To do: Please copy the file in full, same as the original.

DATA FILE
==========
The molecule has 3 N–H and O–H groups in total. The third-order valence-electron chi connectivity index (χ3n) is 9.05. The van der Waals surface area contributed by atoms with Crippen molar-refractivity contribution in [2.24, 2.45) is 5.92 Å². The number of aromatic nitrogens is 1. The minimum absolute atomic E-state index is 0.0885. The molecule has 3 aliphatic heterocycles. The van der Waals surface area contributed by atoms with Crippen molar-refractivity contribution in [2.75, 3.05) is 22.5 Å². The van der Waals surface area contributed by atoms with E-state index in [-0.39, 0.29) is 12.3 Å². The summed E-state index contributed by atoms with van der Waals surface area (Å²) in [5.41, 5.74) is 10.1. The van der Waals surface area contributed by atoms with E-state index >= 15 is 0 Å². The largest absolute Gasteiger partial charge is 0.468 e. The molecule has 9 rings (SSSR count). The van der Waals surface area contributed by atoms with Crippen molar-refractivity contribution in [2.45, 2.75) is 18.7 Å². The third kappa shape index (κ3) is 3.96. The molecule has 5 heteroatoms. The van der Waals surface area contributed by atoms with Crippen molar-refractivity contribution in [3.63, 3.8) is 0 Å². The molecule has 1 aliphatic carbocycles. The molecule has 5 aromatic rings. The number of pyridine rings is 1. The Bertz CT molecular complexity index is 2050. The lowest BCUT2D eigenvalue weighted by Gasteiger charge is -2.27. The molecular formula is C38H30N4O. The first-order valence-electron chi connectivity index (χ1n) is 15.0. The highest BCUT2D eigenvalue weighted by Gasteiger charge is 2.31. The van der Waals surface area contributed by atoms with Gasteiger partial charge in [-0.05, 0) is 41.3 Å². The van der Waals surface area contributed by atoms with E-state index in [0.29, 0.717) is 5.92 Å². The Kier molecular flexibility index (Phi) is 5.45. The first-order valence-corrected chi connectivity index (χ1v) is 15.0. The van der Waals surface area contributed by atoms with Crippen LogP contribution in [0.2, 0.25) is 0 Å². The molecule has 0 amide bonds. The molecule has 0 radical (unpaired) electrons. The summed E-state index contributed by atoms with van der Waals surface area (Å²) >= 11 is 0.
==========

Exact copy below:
The molecule has 3 N–H and O–H groups in total. The third-order valence-electron chi connectivity index (χ3n) is 9.05. The van der Waals surface area contributed by atoms with Crippen molar-refractivity contribution in [2.24, 2.45) is 5.92 Å². The number of aromatic nitrogens is 1. The minimum absolute atomic E-state index is 0.0885. The molecule has 3 aliphatic heterocycles. The van der Waals surface area contributed by atoms with Crippen molar-refractivity contribution in [2.75, 3.05) is 22.5 Å². The van der Waals surface area contributed by atoms with E-state index in [-0.39, 0.29) is 12.3 Å². The summed E-state index contributed by atoms with van der Waals surface area (Å²) in [5.41, 5.74) is 10.1. The van der Waals surface area contributed by atoms with E-state index >= 15 is 0 Å². The largest absolute Gasteiger partial charge is 0.468 e. The molecule has 9 rings (SSSR count). The van der Waals surface area contributed by atoms with Crippen molar-refractivity contribution in [2.45, 2.75) is 18.7 Å². The third kappa shape index (κ3) is 3.96. The molecule has 5 heteroatoms. The van der Waals surface area contributed by atoms with Crippen molar-refractivity contribution in [3.63, 3.8) is 0 Å². The molecule has 1 aliphatic carbocycles. The molecule has 5 aromatic rings. The number of pyridine rings is 1. The Bertz CT molecular complexity index is 2050. The lowest BCUT2D eigenvalue weighted by Gasteiger charge is -2.27. The molecular formula is C38H30N4O. The first-order valence-electron chi connectivity index (χ1n) is 15.0. The highest BCUT2D eigenvalue weighted by Gasteiger charge is 2.31. The van der Waals surface area contributed by atoms with Gasteiger partial charge in [-0.05, 0) is 41.3 Å². The van der Waals surface area contributed by atoms with E-state index in [0.29, 0.717) is 5.92 Å². The Kier molecular flexibility index (Phi) is 5.45. The first-order valence-corrected chi connectivity index (χ1v) is 15.0. The van der Waals surface area contributed by atoms with Crippen LogP contribution in [0.2, 0.25) is 0 Å². The molecule has 0 amide bonds. The molecule has 0 radical (unpaired) electrons. The summed E-state index contributed by atoms with van der Waals surface area (Å²) >= 11 is 0.